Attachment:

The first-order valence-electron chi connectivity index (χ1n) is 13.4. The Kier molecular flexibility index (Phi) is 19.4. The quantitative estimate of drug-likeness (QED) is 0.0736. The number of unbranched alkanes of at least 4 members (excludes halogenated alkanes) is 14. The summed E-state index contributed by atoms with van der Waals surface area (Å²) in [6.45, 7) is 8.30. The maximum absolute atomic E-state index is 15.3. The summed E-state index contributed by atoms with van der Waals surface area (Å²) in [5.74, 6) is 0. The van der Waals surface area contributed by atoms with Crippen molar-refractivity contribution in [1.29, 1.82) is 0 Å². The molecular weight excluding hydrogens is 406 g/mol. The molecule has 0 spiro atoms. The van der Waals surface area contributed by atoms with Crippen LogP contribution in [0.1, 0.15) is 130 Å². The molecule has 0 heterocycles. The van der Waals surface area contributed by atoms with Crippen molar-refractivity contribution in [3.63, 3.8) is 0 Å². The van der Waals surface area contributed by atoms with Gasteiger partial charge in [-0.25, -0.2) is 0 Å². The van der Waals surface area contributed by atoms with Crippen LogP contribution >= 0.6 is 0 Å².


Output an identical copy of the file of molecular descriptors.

The first-order valence-electron chi connectivity index (χ1n) is 13.4. The Kier molecular flexibility index (Phi) is 19.4. The quantitative estimate of drug-likeness (QED) is 0.0736. The number of unbranched alkanes of at least 4 members (excludes halogenated alkanes) is 14. The summed E-state index contributed by atoms with van der Waals surface area (Å²) in [6.45, 7) is 8.30. The maximum absolute atomic E-state index is 15.3. The summed E-state index contributed by atoms with van der Waals surface area (Å²) in [5.74, 6) is 0. The van der Waals surface area contributed by atoms with Crippen molar-refractivity contribution in [1.29, 1.82) is 0 Å². The molecular weight excluding hydrogens is 406 g/mol. The molecule has 0 spiro atoms. The van der Waals surface area contributed by atoms with Crippen LogP contribution in [0.1, 0.15) is 130 Å². The molecule has 0 heterocycles. The van der Waals surface area contributed by atoms with Crippen molar-refractivity contribution in [3.63, 3.8) is 0 Å². The van der Waals surface area contributed by atoms with Gasteiger partial charge in [-0.25, -0.2) is 0 Å². The van der Waals surface area contributed by atoms with Crippen LogP contribution >= 0.6 is 0 Å².